Going to the movies is a popular pastime in our culture. Millions of people flock to see the newest releases, which in turn become hot topics of conversation in coffee shops and break rooms. Social media sites light up with commentary on the most recent blockbuster or the most disappointing flop. A film does not have to have a big budget in order to generate a lot of buzz. Critically acclaimed independent films are as likely to garner a cult following as are the movies produced by the big studios.

Dominating at the box office and populating the best-seller lists, apocalyptic and post-apocalyptic narratives have captured the attention and imagination of our present culture. One part fantasy and one part science fiction, these storylines share in common a pessimistic assessment of late modernity, rooted in the assumption that humanity’s present trajectory will lead to an inevitable destruction of the environment and a collapse of civilization. Various causes of the apocalyptic catastrophe include the usual suspects: global pandemic, overpopulation, climate change, nuclear holocaust, and so on. The secular eschatologies (ideas on the “end” of all things) undergirding these plots combine a mixture of both despair and hope. Created by the threat of a looming apocalypse or the gargantuan challenges of trying to live in the aftermath of such an event, despair usually serves as a subtext in the story. On the other hand, hope provides the primary arc in the narrative, inviting the audience to identify with the trials and triumphs of the protagonists. The frequency of these hopeful apocalypses reflects Hollywood’s penchant for happy endings, but moreover, it points to the basic human need for some level of positive resolution at the end of a story. Hope, however, comes in a variety of forms.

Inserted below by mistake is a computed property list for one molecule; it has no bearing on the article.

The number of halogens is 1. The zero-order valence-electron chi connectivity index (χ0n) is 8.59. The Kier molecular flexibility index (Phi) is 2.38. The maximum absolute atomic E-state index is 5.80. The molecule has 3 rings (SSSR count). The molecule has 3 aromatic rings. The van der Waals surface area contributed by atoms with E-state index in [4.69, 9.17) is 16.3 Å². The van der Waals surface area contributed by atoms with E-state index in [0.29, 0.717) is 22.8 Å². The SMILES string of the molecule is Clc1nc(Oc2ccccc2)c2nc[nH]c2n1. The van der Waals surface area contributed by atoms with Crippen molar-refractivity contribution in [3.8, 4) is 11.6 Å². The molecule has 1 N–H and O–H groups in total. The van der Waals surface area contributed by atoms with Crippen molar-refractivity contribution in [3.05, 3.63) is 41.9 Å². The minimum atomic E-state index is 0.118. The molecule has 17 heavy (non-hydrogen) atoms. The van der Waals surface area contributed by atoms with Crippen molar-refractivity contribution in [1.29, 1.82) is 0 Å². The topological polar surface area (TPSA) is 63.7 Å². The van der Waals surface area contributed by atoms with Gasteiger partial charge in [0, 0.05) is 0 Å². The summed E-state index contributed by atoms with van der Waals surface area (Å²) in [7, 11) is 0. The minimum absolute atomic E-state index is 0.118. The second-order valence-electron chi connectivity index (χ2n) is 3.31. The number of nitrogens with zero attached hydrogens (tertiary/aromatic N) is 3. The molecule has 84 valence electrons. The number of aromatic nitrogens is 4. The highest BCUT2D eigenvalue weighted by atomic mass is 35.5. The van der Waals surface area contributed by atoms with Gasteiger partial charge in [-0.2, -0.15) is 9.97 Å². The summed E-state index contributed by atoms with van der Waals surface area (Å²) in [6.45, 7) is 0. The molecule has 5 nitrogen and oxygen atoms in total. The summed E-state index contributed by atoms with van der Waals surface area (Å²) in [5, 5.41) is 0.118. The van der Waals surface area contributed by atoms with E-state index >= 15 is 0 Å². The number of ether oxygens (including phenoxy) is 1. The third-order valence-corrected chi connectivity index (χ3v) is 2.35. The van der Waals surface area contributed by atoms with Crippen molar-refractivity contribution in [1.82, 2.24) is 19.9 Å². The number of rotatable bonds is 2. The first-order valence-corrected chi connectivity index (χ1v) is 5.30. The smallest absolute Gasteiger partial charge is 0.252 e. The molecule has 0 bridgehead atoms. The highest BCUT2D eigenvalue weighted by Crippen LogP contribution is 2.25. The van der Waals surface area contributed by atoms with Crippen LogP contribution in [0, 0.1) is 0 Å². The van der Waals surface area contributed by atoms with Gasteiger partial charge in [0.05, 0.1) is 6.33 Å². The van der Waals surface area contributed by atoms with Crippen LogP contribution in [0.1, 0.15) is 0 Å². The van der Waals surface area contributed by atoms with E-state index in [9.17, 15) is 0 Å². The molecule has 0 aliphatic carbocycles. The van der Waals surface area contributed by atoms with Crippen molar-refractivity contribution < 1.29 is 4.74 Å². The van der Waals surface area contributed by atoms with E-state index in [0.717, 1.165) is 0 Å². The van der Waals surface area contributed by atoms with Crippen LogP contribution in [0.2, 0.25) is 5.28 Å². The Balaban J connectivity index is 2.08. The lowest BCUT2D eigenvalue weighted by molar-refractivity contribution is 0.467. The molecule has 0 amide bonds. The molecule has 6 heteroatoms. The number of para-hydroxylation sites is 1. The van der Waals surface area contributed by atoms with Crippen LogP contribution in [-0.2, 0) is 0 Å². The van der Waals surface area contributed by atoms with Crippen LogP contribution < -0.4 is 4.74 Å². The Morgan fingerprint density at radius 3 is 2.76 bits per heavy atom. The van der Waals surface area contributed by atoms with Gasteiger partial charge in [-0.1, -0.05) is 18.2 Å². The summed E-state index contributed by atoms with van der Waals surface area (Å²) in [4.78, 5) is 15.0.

In the various ways hope is displayed in Revelation, ecological hope is often overlooked.

From an ecological perspective it is important to note that the presupposed environmental tragedy, which serves as a backdrop to the story, may have severely altered the planet’s ecosystems but rarely has it annihilated altogether. In fact, normally what happens is that the apocalyptic catastrophe neutralizes the ecological threats that were the original catalysts for the devastation. In these stories, nature survives the apocalypse and receives an opportunity to rebound once its abusers face their judgment. In other words, the planet may get beaten black-and-blue, yet the final effect is a “green apocalypse”—an event that rids the ecosystem of its destructive inhabitants or at least counterbalances their negative effects, giving the planet a chance to renew. Films illustrate this phenomenon by showing urbanized areas being reclaimed by natural landscapes and animal life. One of the earliest examples of a green apocalypse is the biblical flood story in which the penultimate event may have been devastation on Earth but the ultimate outcome was a renewal of Earth.

The alternative outlook, which envisages an annihilation of the world, continues to be widespread in both secular and religious circles. Several factors contribute to this ongoing popularity, including the late-modern fear of a nuclear holocaust, the increased public awareness of our ecological crisis, and last but not least the interpretation of the apocalyptic language used in religious texts. The doctrine of inevitable global annihilation raises serious ethical concerns.